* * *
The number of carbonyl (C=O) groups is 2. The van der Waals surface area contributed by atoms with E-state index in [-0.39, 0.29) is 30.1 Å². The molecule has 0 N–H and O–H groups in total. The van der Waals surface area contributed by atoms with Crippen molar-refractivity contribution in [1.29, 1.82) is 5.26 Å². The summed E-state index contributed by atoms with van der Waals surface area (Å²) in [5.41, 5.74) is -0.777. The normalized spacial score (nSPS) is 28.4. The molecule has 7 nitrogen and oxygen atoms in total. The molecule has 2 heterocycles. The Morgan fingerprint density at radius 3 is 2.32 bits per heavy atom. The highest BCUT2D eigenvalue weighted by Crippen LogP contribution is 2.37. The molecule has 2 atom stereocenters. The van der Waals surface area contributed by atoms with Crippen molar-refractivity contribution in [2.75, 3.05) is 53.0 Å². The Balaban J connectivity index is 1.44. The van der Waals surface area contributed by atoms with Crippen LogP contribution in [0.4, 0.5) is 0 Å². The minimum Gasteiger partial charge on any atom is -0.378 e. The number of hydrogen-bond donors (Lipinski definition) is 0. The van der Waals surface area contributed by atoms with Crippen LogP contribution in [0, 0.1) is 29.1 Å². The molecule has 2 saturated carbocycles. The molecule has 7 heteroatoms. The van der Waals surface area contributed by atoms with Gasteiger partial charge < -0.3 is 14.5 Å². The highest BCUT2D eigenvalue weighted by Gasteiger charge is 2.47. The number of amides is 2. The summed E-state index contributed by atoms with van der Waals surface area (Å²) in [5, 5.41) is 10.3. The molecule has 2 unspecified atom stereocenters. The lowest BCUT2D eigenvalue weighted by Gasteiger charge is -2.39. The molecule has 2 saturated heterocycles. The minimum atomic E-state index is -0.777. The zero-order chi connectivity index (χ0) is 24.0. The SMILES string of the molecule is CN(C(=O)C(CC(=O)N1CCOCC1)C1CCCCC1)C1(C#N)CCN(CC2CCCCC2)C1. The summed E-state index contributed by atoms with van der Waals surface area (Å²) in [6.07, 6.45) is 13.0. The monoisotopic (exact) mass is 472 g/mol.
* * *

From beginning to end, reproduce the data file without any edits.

The number of carbonyl (C=O) groups is 2. The van der Waals surface area contributed by atoms with E-state index in [-0.39, 0.29) is 30.1 Å². The molecule has 0 N–H and O–H groups in total. The van der Waals surface area contributed by atoms with Crippen molar-refractivity contribution in [1.29, 1.82) is 5.26 Å². The summed E-state index contributed by atoms with van der Waals surface area (Å²) in [5.41, 5.74) is -0.777. The normalized spacial score (nSPS) is 28.4. The molecule has 7 nitrogen and oxygen atoms in total. The molecule has 2 heterocycles. The Morgan fingerprint density at radius 3 is 2.32 bits per heavy atom. The highest BCUT2D eigenvalue weighted by Crippen LogP contribution is 2.37. The molecule has 2 atom stereocenters. The van der Waals surface area contributed by atoms with Crippen molar-refractivity contribution in [2.75, 3.05) is 53.0 Å². The Balaban J connectivity index is 1.44. The van der Waals surface area contributed by atoms with Crippen LogP contribution in [0.4, 0.5) is 0 Å². The minimum Gasteiger partial charge on any atom is -0.378 e. The number of hydrogen-bond donors (Lipinski definition) is 0. The van der Waals surface area contributed by atoms with Crippen LogP contribution in [0, 0.1) is 29.1 Å². The molecule has 2 saturated carbocycles. The molecule has 7 heteroatoms. The van der Waals surface area contributed by atoms with Gasteiger partial charge < -0.3 is 14.5 Å². The highest BCUT2D eigenvalue weighted by Gasteiger charge is 2.47. The number of amides is 2. The summed E-state index contributed by atoms with van der Waals surface area (Å²) in [5, 5.41) is 10.3. The molecule has 2 unspecified atom stereocenters. The lowest BCUT2D eigenvalue weighted by Gasteiger charge is -2.39. The molecule has 2 saturated heterocycles. The minimum atomic E-state index is -0.777. The zero-order chi connectivity index (χ0) is 24.0. The SMILES string of the molecule is CN(C(=O)C(CC(=O)N1CCOCC1)C1CCCCC1)C1(C#N)CCN(CC2CCCCC2)C1. The summed E-state index contributed by atoms with van der Waals surface area (Å²) in [6.07, 6.45) is 13.0. The monoisotopic (exact) mass is 472 g/mol.